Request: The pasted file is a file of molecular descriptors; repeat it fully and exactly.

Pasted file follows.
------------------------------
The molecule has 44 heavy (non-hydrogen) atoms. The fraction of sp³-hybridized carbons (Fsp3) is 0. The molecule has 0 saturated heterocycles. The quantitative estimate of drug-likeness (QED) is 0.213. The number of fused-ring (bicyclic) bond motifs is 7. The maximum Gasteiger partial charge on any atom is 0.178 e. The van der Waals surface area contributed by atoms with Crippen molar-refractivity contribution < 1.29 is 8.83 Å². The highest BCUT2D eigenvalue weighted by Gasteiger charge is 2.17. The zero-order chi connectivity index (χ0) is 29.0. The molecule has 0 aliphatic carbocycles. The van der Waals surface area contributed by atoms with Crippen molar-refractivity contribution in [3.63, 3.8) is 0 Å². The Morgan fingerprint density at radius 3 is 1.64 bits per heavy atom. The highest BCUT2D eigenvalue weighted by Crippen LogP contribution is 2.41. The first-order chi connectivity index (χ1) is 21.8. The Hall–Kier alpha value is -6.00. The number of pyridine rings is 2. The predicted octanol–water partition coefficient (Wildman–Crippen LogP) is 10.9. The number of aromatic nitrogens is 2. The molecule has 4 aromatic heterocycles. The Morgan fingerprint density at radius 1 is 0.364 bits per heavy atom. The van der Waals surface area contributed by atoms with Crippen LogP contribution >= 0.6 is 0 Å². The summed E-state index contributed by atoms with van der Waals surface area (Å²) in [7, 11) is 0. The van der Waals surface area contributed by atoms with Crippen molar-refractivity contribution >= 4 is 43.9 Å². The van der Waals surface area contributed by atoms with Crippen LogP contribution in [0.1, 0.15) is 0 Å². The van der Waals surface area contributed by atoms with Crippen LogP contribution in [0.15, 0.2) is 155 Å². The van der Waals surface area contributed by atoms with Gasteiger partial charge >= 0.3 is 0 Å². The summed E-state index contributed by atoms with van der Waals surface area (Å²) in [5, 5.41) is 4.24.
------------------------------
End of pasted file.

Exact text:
The molecule has 44 heavy (non-hydrogen) atoms. The fraction of sp³-hybridized carbons (Fsp3) is 0. The molecule has 0 saturated heterocycles. The quantitative estimate of drug-likeness (QED) is 0.213. The number of fused-ring (bicyclic) bond motifs is 7. The maximum Gasteiger partial charge on any atom is 0.178 e. The van der Waals surface area contributed by atoms with Crippen molar-refractivity contribution < 1.29 is 8.83 Å². The highest BCUT2D eigenvalue weighted by Gasteiger charge is 2.17. The zero-order chi connectivity index (χ0) is 29.0. The molecule has 0 aliphatic carbocycles. The van der Waals surface area contributed by atoms with Crippen molar-refractivity contribution in [3.63, 3.8) is 0 Å². The Morgan fingerprint density at radius 3 is 1.64 bits per heavy atom. The highest BCUT2D eigenvalue weighted by Crippen LogP contribution is 2.41. The first-order chi connectivity index (χ1) is 21.8. The Hall–Kier alpha value is -6.00. The number of pyridine rings is 2. The predicted octanol–water partition coefficient (Wildman–Crippen LogP) is 10.9. The number of aromatic nitrogens is 2. The molecule has 4 aromatic heterocycles. The Morgan fingerprint density at radius 1 is 0.364 bits per heavy atom. The van der Waals surface area contributed by atoms with Crippen LogP contribution >= 0.6 is 0 Å². The summed E-state index contributed by atoms with van der Waals surface area (Å²) in [7, 11) is 0. The van der Waals surface area contributed by atoms with Crippen molar-refractivity contribution >= 4 is 43.9 Å². The van der Waals surface area contributed by atoms with Crippen LogP contribution in [0.1, 0.15) is 0 Å². The van der Waals surface area contributed by atoms with Crippen LogP contribution in [0.15, 0.2) is 155 Å². The van der Waals surface area contributed by atoms with Gasteiger partial charge >= 0.3 is 0 Å². The summed E-state index contributed by atoms with van der Waals surface area (Å²) in [5, 5.41) is 4.24.